Inappropriate Internet Sites: Citizens' Attitudes About Their Computer Skills and the Need for Training
Sociology and Criminal Justice
As part of a larger public relations and community service by a collaborative effort of the Midland, Texas Police Department and the University of Texas of the Permian Basin, this study examined the opinions of 425 citizens regarding their computer expertise in determining if inappropriate internet sites were being viewed by their children, and the need for training in this regard provided by the police department and the university. The findings supported the hypotheses that state that compared to parents who have no child using the internet, parents with internet-using children at home are more likely to discuss the dangers of the internet with their children, monitor their internet use, and have computer skills to check for the websites and chat rooms their children are in. Also, non-whites are found to be more likely than whites to want to attend internet training if provided. The study's findings are discussed and cautions for police agencies are included.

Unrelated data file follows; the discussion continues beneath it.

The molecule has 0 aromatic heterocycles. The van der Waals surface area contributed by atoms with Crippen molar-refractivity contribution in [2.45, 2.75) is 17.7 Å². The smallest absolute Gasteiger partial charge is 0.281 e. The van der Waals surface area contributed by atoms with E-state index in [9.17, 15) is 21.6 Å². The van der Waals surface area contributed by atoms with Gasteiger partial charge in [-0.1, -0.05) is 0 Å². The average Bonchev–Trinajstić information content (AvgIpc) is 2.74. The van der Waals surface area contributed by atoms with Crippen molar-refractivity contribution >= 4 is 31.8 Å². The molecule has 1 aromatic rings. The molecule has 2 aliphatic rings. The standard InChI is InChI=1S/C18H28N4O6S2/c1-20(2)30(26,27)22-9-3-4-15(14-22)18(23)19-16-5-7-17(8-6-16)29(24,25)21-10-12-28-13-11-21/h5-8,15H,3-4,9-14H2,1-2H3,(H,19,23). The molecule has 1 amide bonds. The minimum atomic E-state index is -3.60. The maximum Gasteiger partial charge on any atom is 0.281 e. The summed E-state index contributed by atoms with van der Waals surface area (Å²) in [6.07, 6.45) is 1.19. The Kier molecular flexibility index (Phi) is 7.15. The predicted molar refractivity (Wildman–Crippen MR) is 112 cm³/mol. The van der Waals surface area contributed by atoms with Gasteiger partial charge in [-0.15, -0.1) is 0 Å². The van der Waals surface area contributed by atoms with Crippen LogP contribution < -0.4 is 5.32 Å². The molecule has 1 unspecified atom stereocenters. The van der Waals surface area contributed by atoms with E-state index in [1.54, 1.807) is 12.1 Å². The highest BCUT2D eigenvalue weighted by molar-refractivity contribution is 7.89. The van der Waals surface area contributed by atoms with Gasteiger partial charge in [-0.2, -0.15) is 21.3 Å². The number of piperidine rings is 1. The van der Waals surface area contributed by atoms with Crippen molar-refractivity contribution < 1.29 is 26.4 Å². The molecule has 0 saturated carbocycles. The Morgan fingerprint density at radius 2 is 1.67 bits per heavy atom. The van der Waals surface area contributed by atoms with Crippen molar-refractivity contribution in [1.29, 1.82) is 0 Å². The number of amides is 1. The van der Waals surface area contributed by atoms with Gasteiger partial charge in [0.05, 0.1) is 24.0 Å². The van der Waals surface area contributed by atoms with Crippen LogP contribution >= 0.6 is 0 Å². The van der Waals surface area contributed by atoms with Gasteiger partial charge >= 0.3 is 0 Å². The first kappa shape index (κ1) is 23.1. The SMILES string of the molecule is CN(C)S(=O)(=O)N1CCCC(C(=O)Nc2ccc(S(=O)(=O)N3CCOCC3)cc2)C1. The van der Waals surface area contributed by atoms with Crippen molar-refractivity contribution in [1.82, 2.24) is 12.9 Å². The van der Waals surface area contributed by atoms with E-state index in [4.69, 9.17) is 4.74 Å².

International Journal of Police Science & Management
Digital Object Identifier (DOI)
Cheurprakobkit, S., & Johnston, C. (2007). Inappropriate internet sites: Citizens' attitudes about their computer skills and the need for training. International Journal of Police Science & Management, 9(1), 1-13.